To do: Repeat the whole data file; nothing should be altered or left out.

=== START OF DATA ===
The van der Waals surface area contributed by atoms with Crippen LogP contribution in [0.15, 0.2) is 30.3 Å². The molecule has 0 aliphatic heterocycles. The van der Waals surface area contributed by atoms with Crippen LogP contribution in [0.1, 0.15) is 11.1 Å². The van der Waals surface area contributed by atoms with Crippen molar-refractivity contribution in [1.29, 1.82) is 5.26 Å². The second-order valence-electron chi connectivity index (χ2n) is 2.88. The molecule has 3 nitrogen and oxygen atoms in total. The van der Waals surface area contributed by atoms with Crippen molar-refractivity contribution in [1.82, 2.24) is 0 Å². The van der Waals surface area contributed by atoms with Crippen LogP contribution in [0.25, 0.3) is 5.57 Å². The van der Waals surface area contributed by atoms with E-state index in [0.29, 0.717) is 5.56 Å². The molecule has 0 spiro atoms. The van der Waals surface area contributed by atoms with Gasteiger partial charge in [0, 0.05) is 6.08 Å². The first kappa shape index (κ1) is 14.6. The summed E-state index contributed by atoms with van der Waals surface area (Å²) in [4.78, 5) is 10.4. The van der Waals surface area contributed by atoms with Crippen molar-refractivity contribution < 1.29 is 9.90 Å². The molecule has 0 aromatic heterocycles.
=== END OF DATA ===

The van der Waals surface area contributed by atoms with Crippen LogP contribution in [0.15, 0.2) is 30.3 Å². The molecule has 0 aliphatic heterocycles. The van der Waals surface area contributed by atoms with Crippen LogP contribution in [0.1, 0.15) is 11.1 Å². The van der Waals surface area contributed by atoms with Crippen molar-refractivity contribution in [1.29, 1.82) is 5.26 Å². The second-order valence-electron chi connectivity index (χ2n) is 2.88. The molecule has 3 nitrogen and oxygen atoms in total. The van der Waals surface area contributed by atoms with Crippen molar-refractivity contribution in [1.82, 2.24) is 0 Å². The van der Waals surface area contributed by atoms with Crippen LogP contribution in [0.25, 0.3) is 5.57 Å². The van der Waals surface area contributed by atoms with E-state index in [0.29, 0.717) is 5.56 Å². The molecule has 0 spiro atoms. The van der Waals surface area contributed by atoms with Gasteiger partial charge in [0, 0.05) is 6.08 Å². The first kappa shape index (κ1) is 14.6. The summed E-state index contributed by atoms with van der Waals surface area (Å²) in [4.78, 5) is 10.4. The van der Waals surface area contributed by atoms with Crippen molar-refractivity contribution < 1.29 is 9.90 Å². The molecule has 0 aromatic heterocycles.